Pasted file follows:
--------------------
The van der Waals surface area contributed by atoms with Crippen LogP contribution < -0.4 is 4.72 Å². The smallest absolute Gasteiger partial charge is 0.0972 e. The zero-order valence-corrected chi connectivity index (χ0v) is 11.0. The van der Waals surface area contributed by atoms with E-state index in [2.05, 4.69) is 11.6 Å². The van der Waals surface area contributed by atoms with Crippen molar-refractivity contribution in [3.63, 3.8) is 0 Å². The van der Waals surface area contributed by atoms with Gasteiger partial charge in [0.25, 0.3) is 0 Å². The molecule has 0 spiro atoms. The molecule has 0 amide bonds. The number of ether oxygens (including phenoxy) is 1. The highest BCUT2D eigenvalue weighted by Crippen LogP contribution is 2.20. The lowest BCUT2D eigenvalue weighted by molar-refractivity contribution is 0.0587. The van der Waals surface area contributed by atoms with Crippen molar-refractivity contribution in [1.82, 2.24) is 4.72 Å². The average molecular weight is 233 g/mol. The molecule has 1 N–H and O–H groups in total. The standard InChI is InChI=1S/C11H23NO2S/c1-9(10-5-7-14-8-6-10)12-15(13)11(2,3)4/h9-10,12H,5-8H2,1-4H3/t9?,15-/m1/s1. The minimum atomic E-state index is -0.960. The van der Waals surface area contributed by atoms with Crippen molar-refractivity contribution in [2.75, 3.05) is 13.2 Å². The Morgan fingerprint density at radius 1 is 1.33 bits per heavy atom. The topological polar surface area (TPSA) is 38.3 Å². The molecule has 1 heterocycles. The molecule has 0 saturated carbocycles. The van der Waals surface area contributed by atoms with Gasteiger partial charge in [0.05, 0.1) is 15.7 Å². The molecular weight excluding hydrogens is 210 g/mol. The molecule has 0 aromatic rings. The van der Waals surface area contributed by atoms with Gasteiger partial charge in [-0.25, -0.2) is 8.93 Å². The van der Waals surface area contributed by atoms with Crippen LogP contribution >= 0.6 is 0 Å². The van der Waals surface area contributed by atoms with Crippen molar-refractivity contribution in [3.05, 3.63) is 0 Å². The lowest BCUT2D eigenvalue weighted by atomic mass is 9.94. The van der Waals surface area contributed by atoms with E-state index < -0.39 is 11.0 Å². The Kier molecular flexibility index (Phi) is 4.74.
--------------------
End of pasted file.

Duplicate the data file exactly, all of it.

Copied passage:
The van der Waals surface area contributed by atoms with Crippen LogP contribution < -0.4 is 4.72 Å². The smallest absolute Gasteiger partial charge is 0.0972 e. The zero-order valence-corrected chi connectivity index (χ0v) is 11.0. The van der Waals surface area contributed by atoms with E-state index in [2.05, 4.69) is 11.6 Å². The van der Waals surface area contributed by atoms with Crippen molar-refractivity contribution in [3.63, 3.8) is 0 Å². The van der Waals surface area contributed by atoms with Gasteiger partial charge in [0.25, 0.3) is 0 Å². The molecule has 0 spiro atoms. The molecule has 0 amide bonds. The number of ether oxygens (including phenoxy) is 1. The highest BCUT2D eigenvalue weighted by Crippen LogP contribution is 2.20. The lowest BCUT2D eigenvalue weighted by molar-refractivity contribution is 0.0587. The van der Waals surface area contributed by atoms with Crippen molar-refractivity contribution in [1.82, 2.24) is 4.72 Å². The average molecular weight is 233 g/mol. The molecule has 1 N–H and O–H groups in total. The standard InChI is InChI=1S/C11H23NO2S/c1-9(10-5-7-14-8-6-10)12-15(13)11(2,3)4/h9-10,12H,5-8H2,1-4H3/t9?,15-/m1/s1. The minimum atomic E-state index is -0.960. The van der Waals surface area contributed by atoms with Crippen molar-refractivity contribution in [2.75, 3.05) is 13.2 Å². The Morgan fingerprint density at radius 1 is 1.33 bits per heavy atom. The topological polar surface area (TPSA) is 38.3 Å². The molecule has 1 heterocycles. The molecule has 0 saturated carbocycles. The van der Waals surface area contributed by atoms with Gasteiger partial charge in [0.05, 0.1) is 15.7 Å². The molecular weight excluding hydrogens is 210 g/mol. The molecule has 0 aromatic rings. The van der Waals surface area contributed by atoms with Gasteiger partial charge in [-0.25, -0.2) is 8.93 Å². The van der Waals surface area contributed by atoms with Crippen LogP contribution >= 0.6 is 0 Å². The van der Waals surface area contributed by atoms with Crippen molar-refractivity contribution in [3.05, 3.63) is 0 Å². The lowest BCUT2D eigenvalue weighted by atomic mass is 9.94. The van der Waals surface area contributed by atoms with E-state index < -0.39 is 11.0 Å². The Kier molecular flexibility index (Phi) is 4.74.